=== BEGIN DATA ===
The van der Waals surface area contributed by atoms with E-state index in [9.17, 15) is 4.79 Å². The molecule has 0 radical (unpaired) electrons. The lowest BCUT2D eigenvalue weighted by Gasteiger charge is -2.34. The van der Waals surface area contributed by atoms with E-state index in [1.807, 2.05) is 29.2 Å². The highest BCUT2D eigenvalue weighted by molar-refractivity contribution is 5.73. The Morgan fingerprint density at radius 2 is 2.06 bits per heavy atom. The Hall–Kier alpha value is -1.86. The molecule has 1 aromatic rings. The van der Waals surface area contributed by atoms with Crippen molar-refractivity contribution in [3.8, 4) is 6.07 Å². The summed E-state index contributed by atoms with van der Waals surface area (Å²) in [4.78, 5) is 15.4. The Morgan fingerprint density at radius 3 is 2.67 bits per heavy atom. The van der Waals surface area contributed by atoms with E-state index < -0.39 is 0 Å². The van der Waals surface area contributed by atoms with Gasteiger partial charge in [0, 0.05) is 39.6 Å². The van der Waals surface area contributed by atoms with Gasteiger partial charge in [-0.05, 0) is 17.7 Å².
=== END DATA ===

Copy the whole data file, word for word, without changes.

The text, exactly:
The van der Waals surface area contributed by atoms with E-state index in [9.17, 15) is 4.79 Å². The molecule has 0 radical (unpaired) electrons. The lowest BCUT2D eigenvalue weighted by Gasteiger charge is -2.34. The van der Waals surface area contributed by atoms with E-state index in [1.807, 2.05) is 29.2 Å². The highest BCUT2D eigenvalue weighted by molar-refractivity contribution is 5.73. The Morgan fingerprint density at radius 2 is 2.06 bits per heavy atom. The Hall–Kier alpha value is -1.86. The molecule has 1 aromatic rings. The van der Waals surface area contributed by atoms with Crippen molar-refractivity contribution in [3.8, 4) is 6.07 Å². The summed E-state index contributed by atoms with van der Waals surface area (Å²) in [4.78, 5) is 15.4. The Morgan fingerprint density at radius 3 is 2.67 bits per heavy atom. The van der Waals surface area contributed by atoms with E-state index < -0.39 is 0 Å². The van der Waals surface area contributed by atoms with Gasteiger partial charge in [0, 0.05) is 39.6 Å². The van der Waals surface area contributed by atoms with Gasteiger partial charge in [-0.05, 0) is 17.7 Å².